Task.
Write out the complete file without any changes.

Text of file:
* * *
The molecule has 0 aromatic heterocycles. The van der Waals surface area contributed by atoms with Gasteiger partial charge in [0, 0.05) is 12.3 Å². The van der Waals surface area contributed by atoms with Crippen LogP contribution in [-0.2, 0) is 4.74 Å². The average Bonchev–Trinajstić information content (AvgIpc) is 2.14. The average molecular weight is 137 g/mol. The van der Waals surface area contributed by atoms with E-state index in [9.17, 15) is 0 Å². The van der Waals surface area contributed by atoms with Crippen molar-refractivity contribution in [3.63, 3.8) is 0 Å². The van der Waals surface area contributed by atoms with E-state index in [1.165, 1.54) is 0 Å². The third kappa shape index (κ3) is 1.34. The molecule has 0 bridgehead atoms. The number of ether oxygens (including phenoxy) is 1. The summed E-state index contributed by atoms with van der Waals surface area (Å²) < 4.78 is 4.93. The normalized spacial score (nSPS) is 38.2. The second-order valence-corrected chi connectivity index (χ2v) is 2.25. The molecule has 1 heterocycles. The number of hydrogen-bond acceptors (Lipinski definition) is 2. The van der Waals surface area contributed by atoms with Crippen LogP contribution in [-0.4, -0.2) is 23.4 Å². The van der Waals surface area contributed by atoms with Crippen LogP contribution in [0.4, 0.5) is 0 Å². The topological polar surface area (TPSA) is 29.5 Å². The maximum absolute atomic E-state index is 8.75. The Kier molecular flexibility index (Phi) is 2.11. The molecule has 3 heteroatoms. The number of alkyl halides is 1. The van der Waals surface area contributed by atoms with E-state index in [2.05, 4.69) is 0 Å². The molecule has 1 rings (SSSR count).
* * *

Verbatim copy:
The molecule has 0 aromatic heterocycles. The van der Waals surface area contributed by atoms with Gasteiger partial charge in [0, 0.05) is 12.3 Å². The van der Waals surface area contributed by atoms with Crippen LogP contribution in [-0.2, 0) is 4.74 Å². The average Bonchev–Trinajstić information content (AvgIpc) is 2.14. The average molecular weight is 137 g/mol. The van der Waals surface area contributed by atoms with E-state index in [9.17, 15) is 0 Å². The van der Waals surface area contributed by atoms with Crippen molar-refractivity contribution in [3.63, 3.8) is 0 Å². The van der Waals surface area contributed by atoms with E-state index in [1.165, 1.54) is 0 Å². The third kappa shape index (κ3) is 1.34. The molecule has 0 bridgehead atoms. The number of ether oxygens (including phenoxy) is 1. The summed E-state index contributed by atoms with van der Waals surface area (Å²) < 4.78 is 4.93. The normalized spacial score (nSPS) is 38.2. The second-order valence-corrected chi connectivity index (χ2v) is 2.25. The molecule has 1 heterocycles. The number of hydrogen-bond acceptors (Lipinski definition) is 2. The van der Waals surface area contributed by atoms with Crippen LogP contribution in [-0.4, -0.2) is 23.4 Å². The van der Waals surface area contributed by atoms with Crippen LogP contribution in [0.4, 0.5) is 0 Å². The topological polar surface area (TPSA) is 29.5 Å². The maximum absolute atomic E-state index is 8.75. The Kier molecular flexibility index (Phi) is 2.11. The molecule has 3 heteroatoms. The number of alkyl halides is 1. The van der Waals surface area contributed by atoms with E-state index in [2.05, 4.69) is 0 Å². The molecule has 1 rings (SSSR count).